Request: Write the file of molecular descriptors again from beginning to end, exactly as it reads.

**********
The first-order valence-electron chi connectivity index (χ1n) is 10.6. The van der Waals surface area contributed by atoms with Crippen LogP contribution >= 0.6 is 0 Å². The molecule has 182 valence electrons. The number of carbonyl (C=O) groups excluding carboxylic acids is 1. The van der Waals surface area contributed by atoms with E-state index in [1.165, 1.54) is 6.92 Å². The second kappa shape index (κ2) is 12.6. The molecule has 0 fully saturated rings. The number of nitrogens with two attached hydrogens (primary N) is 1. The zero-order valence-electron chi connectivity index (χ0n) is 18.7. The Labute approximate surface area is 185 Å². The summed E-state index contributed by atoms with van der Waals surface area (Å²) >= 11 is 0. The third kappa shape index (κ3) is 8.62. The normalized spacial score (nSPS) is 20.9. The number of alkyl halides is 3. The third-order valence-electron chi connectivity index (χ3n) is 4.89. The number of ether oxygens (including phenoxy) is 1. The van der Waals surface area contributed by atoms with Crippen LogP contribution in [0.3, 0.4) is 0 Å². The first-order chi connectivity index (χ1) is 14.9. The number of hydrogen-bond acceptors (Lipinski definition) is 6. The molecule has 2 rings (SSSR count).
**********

The first-order valence-electron chi connectivity index (χ1n) is 10.6. The van der Waals surface area contributed by atoms with Crippen LogP contribution >= 0.6 is 0 Å². The molecule has 182 valence electrons. The number of carbonyl (C=O) groups excluding carboxylic acids is 1. The van der Waals surface area contributed by atoms with E-state index in [1.165, 1.54) is 6.92 Å². The second kappa shape index (κ2) is 12.6. The molecule has 0 fully saturated rings. The number of nitrogens with two attached hydrogens (primary N) is 1. The zero-order valence-electron chi connectivity index (χ0n) is 18.7. The Labute approximate surface area is 185 Å². The summed E-state index contributed by atoms with van der Waals surface area (Å²) >= 11 is 0. The third kappa shape index (κ3) is 8.62. The normalized spacial score (nSPS) is 20.9. The number of alkyl halides is 3. The third-order valence-electron chi connectivity index (χ3n) is 4.89. The number of ether oxygens (including phenoxy) is 1. The van der Waals surface area contributed by atoms with Crippen LogP contribution in [0.3, 0.4) is 0 Å². The first-order chi connectivity index (χ1) is 14.9. The number of hydrogen-bond acceptors (Lipinski definition) is 6. The molecule has 2 rings (SSSR count).